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Format: Kindle Edition Verified Purchase
In his plot-driven book the author, B.C. Chase, presents a disjointed world. The scenes cut from one place to another in a quick movie camera shot, in a sharp manner that adds to the sense of suspense: From Cognitive LifeScience, Laboratory G, to 24 Oakland Street to StarLine Paradeisia Hotal to an airplane flight to Lake Vostok to Shanghai. In the same manner his characters serve a single purpose: to become pieces, with little depth, in his puzzle. An unsettling secrecy gives its tone from the very beginning: "The cameras are motion activated... This thing I saw, it's obviously moving from its own power--fast. I think I can make out two legs, two arms and a head."

And that, I think, is the thrill of Paradeisia: to find out who kidnapped little Jeffery Riley, for what purpose, and can he be recovered in time, before this sinister overarching plan comes to full fruition: "China has already been in the designer babies business for a long time now... Genetically engineered workers would be good for at least forty years... need nothing more than nourishment and seven hours of sleep."

The scientific aspects of the story are well researched, which helps the reader to accept the premise of producing `Designer babies'. The writing style reminded me a little of Jurassic Park, with one exception: In Jurassic Park, the was a moral dilemma that arched over the problem of survival. Here, despite assurances such as, ""Gary, I truly appreciate the work you're doing here. I know you're kind of in the dark about its purpose, but I can assure you it's of prime importance to the nation," the reader grasps intuitively that it is morally wrong to use designer babies the same way you would use machines.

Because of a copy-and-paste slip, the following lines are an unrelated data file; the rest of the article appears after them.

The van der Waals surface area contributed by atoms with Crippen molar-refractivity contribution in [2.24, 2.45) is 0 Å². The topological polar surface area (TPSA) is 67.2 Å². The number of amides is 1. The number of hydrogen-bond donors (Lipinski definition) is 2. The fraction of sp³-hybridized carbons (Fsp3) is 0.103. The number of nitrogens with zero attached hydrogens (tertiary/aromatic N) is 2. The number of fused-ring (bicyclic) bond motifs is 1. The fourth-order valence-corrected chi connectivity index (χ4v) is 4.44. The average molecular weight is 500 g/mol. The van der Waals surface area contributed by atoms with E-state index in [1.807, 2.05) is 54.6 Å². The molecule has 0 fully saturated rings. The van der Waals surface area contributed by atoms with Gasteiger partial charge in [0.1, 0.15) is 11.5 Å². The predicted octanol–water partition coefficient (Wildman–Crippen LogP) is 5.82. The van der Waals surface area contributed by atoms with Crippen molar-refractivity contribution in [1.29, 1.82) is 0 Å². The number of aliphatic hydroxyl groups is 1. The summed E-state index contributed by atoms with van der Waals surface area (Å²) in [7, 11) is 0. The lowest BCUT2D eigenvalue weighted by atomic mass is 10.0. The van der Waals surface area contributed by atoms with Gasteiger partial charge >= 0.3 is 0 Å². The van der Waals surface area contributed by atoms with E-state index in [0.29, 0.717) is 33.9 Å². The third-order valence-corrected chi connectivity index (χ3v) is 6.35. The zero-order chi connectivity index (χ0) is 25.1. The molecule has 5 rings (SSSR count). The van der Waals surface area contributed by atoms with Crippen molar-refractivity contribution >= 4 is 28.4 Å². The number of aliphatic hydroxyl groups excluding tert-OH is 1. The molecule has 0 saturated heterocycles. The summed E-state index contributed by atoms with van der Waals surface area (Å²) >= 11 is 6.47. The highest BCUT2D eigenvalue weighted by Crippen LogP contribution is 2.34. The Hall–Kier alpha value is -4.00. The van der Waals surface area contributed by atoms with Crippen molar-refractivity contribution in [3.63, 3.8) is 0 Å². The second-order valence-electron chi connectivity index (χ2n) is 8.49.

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Format: Kindle Edition
Kansas born author B.C.Chase impressed at a very young age with his musical skills, but his imagination for writing came from his living in Turkey (his parents were missionaries) and his exposure there to the magic of computer science. Not only was he able to embrace the computer with his passion for music, orchestrating his own compositions, but his other thread of energy grew form that time frame - his fascination with the art of writing. His life continued to expand with a transfer to live in Germany for his education and there his curiosity about World War II thrived: his first symphony and his first book were born in that time period. Ever on the move he took up residence in Florida, married and continued to write, adding anthropology studies to his already full plate. He continues to compose music, write theatrical dramatizations of the birth of Christ and begin his spin on genetic engineering and technothrillers. All this before the age of 30!

Chase's style is displayed in the very first page of his short novel: he places us in Paradeisia Hospital with a conversation about surveillance cameras picking up movement form quasi-real `sightings'. And the book jumps into the major story by placing the reader in the Cognitive LifeScience Corporation, Laboratory G where the wily wheelchair confined Abael Fielder encounters Dr. Gary Riley carrying a container with a progeric brain inside, and after Abael insists on holding the brain, Gary slices it and places it in the robotic analyzing machine for dissection of the gene expression in each area of the dissected brain, capturing data with digital microscopes and photographs for storage in a computer for the purpose of further analysis by scientists, all for the project `Preseption', a secretive program of importance to national security.